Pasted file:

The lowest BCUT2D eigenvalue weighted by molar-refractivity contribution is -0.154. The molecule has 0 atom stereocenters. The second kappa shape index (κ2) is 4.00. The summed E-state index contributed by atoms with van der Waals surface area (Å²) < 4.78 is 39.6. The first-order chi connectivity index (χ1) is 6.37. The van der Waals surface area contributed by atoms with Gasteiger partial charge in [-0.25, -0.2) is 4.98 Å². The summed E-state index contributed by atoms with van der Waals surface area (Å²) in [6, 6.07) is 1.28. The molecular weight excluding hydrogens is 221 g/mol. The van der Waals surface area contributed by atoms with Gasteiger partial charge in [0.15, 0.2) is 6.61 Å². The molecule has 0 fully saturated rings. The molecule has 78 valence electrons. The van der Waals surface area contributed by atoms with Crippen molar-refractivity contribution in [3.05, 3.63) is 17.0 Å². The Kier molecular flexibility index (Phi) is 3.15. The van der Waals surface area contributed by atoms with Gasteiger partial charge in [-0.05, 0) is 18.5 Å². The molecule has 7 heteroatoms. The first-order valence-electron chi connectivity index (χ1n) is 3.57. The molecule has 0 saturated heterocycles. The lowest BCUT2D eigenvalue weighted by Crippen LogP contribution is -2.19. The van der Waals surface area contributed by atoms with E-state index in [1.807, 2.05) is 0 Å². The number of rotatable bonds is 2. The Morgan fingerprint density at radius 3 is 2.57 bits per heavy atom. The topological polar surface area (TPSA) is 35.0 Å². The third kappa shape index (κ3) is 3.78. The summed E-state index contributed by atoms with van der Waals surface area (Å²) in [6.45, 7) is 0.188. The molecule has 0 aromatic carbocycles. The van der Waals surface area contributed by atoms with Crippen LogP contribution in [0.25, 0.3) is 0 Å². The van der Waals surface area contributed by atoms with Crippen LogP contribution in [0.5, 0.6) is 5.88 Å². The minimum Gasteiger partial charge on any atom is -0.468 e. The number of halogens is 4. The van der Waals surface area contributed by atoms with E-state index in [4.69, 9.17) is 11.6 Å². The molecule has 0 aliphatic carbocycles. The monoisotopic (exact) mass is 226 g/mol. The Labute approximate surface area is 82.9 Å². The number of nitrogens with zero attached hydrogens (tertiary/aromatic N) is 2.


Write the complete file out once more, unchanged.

The lowest BCUT2D eigenvalue weighted by molar-refractivity contribution is -0.154. The molecule has 0 atom stereocenters. The second kappa shape index (κ2) is 4.00. The summed E-state index contributed by atoms with van der Waals surface area (Å²) < 4.78 is 39.6. The first-order chi connectivity index (χ1) is 6.37. The van der Waals surface area contributed by atoms with Gasteiger partial charge in [-0.25, -0.2) is 4.98 Å². The summed E-state index contributed by atoms with van der Waals surface area (Å²) in [6, 6.07) is 1.28. The molecular weight excluding hydrogens is 221 g/mol. The van der Waals surface area contributed by atoms with Gasteiger partial charge in [0.15, 0.2) is 6.61 Å². The molecule has 0 fully saturated rings. The molecule has 78 valence electrons. The van der Waals surface area contributed by atoms with Crippen molar-refractivity contribution in [3.05, 3.63) is 17.0 Å². The Kier molecular flexibility index (Phi) is 3.15. The van der Waals surface area contributed by atoms with Gasteiger partial charge in [-0.05, 0) is 18.5 Å². The molecule has 7 heteroatoms. The first-order valence-electron chi connectivity index (χ1n) is 3.57. The molecule has 0 saturated heterocycles. The lowest BCUT2D eigenvalue weighted by Crippen LogP contribution is -2.19. The van der Waals surface area contributed by atoms with E-state index in [1.807, 2.05) is 0 Å². The number of rotatable bonds is 2. The Morgan fingerprint density at radius 3 is 2.57 bits per heavy atom. The topological polar surface area (TPSA) is 35.0 Å². The third kappa shape index (κ3) is 3.78. The summed E-state index contributed by atoms with van der Waals surface area (Å²) in [6.45, 7) is 0.188. The molecule has 0 aromatic carbocycles. The van der Waals surface area contributed by atoms with Crippen LogP contribution in [0.25, 0.3) is 0 Å². The van der Waals surface area contributed by atoms with Crippen LogP contribution in [0.5, 0.6) is 5.88 Å². The minimum Gasteiger partial charge on any atom is -0.468 e. The number of halogens is 4. The van der Waals surface area contributed by atoms with E-state index in [4.69, 9.17) is 11.6 Å². The molecule has 0 aliphatic carbocycles. The monoisotopic (exact) mass is 226 g/mol. The Labute approximate surface area is 82.9 Å². The number of nitrogens with zero attached hydrogens (tertiary/aromatic N) is 2.